4

I'm currently working with itertools to create and return a list whose elements are lists that contain the consecutive runs of equal elements of the original list.

import itertools
it = [1, 1, 5, 5, 5, 'test', 'test', 5]

new = len(it)
for a in range(new):
  return [list(k) for a, k in itertools.groupby(it)] 

For the above example the result is:

[[1, 1], [5, 5, 5], ['test', 'test'], [5]]

Can I achieve this without using itertools?

0

3 Answers 3

1

You can pair adjacent items by zipping the list with itself but with a padding of float('nan') since it can't be equal to any object, and then iterate through the zipped pairs to append items to last sub-list of the output list, and add a new sub-list when the adjacent items are different:

output = []
for a, b in zip([float('nan')] + it, it):
    if a != b:
        output.append([])
    output[-1].append(b)

output becomes:

[[1, 1], [5, 5, 5], ['test', 'test'], [5]]
1

To be honest a simple for loop could make this work, you don't even have to import itertools.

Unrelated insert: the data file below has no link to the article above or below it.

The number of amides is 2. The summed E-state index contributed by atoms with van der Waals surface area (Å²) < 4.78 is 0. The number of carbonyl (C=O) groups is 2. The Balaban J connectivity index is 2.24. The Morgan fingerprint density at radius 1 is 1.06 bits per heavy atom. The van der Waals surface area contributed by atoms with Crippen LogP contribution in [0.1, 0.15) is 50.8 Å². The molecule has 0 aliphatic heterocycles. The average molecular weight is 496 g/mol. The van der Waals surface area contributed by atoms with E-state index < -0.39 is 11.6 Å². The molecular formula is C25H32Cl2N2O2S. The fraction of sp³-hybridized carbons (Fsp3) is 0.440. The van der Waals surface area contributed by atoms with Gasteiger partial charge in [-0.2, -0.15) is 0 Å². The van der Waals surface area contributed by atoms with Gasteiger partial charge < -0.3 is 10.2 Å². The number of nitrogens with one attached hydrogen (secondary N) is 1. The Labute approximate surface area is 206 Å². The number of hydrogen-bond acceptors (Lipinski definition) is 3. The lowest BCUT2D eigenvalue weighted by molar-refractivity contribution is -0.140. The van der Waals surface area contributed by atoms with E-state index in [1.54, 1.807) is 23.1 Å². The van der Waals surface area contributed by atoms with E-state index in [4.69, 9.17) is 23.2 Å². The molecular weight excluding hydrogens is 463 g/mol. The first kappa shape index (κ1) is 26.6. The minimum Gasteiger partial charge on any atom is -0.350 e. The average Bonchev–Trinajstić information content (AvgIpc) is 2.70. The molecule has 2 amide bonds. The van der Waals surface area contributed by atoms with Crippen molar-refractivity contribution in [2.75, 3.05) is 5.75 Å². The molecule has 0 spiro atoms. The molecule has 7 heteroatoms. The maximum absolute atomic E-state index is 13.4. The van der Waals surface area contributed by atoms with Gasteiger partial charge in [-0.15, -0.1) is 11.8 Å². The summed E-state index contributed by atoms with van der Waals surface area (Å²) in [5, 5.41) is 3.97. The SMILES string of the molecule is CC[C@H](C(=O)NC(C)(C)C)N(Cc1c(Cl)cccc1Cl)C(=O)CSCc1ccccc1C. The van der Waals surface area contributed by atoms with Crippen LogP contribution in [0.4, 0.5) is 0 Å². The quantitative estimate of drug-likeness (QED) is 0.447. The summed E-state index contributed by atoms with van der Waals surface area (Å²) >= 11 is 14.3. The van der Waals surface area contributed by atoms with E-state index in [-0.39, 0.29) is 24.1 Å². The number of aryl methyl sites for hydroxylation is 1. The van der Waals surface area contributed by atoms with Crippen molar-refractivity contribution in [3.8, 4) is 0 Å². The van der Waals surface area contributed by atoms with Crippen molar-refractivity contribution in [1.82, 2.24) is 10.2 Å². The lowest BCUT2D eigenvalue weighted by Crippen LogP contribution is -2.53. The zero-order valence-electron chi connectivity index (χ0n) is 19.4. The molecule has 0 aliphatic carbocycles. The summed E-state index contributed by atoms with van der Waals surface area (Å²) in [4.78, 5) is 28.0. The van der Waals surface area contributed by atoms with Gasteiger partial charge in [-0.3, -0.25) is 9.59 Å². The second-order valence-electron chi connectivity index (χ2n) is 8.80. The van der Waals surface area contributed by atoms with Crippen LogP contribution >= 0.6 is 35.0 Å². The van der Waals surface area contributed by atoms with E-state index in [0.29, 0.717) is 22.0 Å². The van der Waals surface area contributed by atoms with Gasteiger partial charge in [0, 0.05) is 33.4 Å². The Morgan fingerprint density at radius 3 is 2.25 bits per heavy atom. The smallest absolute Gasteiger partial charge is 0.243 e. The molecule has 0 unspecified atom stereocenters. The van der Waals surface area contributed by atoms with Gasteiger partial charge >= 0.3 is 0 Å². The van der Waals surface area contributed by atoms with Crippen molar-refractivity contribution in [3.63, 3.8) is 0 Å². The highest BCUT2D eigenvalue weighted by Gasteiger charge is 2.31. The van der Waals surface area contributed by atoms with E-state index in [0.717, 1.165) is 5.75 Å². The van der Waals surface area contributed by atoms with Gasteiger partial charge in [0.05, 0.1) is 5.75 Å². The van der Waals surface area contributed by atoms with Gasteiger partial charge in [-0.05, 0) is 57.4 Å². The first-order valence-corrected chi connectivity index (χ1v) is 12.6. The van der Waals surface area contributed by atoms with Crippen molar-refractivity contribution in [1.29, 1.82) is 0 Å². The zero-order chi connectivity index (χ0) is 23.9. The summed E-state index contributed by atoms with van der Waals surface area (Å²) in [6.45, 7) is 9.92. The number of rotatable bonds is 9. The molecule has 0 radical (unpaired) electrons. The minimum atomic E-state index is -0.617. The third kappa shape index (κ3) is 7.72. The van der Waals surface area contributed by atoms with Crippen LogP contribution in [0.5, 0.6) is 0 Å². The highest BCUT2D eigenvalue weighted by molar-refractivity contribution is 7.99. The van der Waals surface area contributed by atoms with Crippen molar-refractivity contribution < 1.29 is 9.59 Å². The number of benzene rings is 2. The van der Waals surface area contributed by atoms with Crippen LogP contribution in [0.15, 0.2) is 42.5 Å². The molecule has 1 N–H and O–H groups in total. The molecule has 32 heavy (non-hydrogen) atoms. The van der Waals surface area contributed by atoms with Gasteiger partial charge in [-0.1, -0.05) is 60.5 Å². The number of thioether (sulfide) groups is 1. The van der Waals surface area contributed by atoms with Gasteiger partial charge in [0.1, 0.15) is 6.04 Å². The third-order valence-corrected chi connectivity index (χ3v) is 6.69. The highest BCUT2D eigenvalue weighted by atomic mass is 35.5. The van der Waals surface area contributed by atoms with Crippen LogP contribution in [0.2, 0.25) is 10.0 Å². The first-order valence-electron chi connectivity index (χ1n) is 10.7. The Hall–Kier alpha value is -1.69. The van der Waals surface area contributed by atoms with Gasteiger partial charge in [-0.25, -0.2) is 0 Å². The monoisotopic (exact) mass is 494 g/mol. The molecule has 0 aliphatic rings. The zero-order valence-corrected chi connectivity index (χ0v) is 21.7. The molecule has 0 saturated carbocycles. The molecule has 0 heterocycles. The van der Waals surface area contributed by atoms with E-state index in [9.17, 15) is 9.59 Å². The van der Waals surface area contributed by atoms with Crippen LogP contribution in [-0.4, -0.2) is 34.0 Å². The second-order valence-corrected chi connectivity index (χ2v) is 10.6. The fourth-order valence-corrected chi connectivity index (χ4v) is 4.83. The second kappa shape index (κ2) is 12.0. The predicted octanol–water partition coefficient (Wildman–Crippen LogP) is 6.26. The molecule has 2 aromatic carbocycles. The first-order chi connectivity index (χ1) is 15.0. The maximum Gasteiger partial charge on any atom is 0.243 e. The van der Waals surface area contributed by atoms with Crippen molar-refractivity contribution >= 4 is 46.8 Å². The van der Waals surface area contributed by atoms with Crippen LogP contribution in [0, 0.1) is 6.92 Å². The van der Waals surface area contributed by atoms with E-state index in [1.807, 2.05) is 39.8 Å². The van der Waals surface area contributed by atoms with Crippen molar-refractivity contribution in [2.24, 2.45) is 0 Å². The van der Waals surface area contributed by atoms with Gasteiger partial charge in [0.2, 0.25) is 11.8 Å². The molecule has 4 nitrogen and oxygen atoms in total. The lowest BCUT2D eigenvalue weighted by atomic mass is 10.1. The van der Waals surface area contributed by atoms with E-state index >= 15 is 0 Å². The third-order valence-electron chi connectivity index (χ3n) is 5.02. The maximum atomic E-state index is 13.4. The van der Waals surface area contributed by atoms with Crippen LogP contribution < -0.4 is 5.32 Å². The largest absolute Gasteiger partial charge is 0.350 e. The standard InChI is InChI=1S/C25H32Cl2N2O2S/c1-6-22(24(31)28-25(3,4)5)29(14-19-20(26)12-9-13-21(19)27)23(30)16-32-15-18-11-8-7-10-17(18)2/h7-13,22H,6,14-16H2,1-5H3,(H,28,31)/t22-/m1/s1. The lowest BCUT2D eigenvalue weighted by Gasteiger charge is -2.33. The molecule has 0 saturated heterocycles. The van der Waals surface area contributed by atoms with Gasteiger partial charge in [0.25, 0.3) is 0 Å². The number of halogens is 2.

The simplest way to do this is by using this:

it = [1, 1, 5, 5, 5, 'test', 'test', 5]
result = []
for (i, x) in enumerate(it):
  if i < 1 or type(x) != type(it[i - 1]) or x != it[i - 1]:
    result.append([x])
  else:
    result[-1].append(x)
print(result)

Or, in function form:

def type_chunk(it):
  result = []
  for (i, x) in enumerate(it):
    if i < 1 or type(x) != type(it[i - 1]) or x != it[i - 1]:
      result.append([x])
    else:
      result[-1].append(x)
  return result

You would then use the function like this:

print(type_chunk([1, 1, 5, 5, 5, 'test', 'test', 5]))

You could even skip the type checking and only look for equal values:

def type_chunk(it):
  result = []
  for (i, x) in enumerate(it):
    if i < 1 or x != it[i - 1]:
      result.append([x])
    else:
      result[-1].append(x)
  return result

Good luck.

1

You could have a look at the function in itertools to see how they are doing it.

Here is one way which shows the logic clearly (can be further reduced):

def i_am_itertool():
    it = [1, 1, 5, 5, 5, 'test', 'test', 5]
    ret = []

    temp = []
    last = it[0]
    for e in it:
        if e == last:
            temp.append(e)
        else:
            ret.append(temp)  # Add previous group
            temp = [e]  # Start next group
            last = e
    ret.append(temp)  # Add final group
    return ret

print(i_am_itertool())

Output:

 [[1, 1], [5, 5, 5], ['test', 'test'], [5]]

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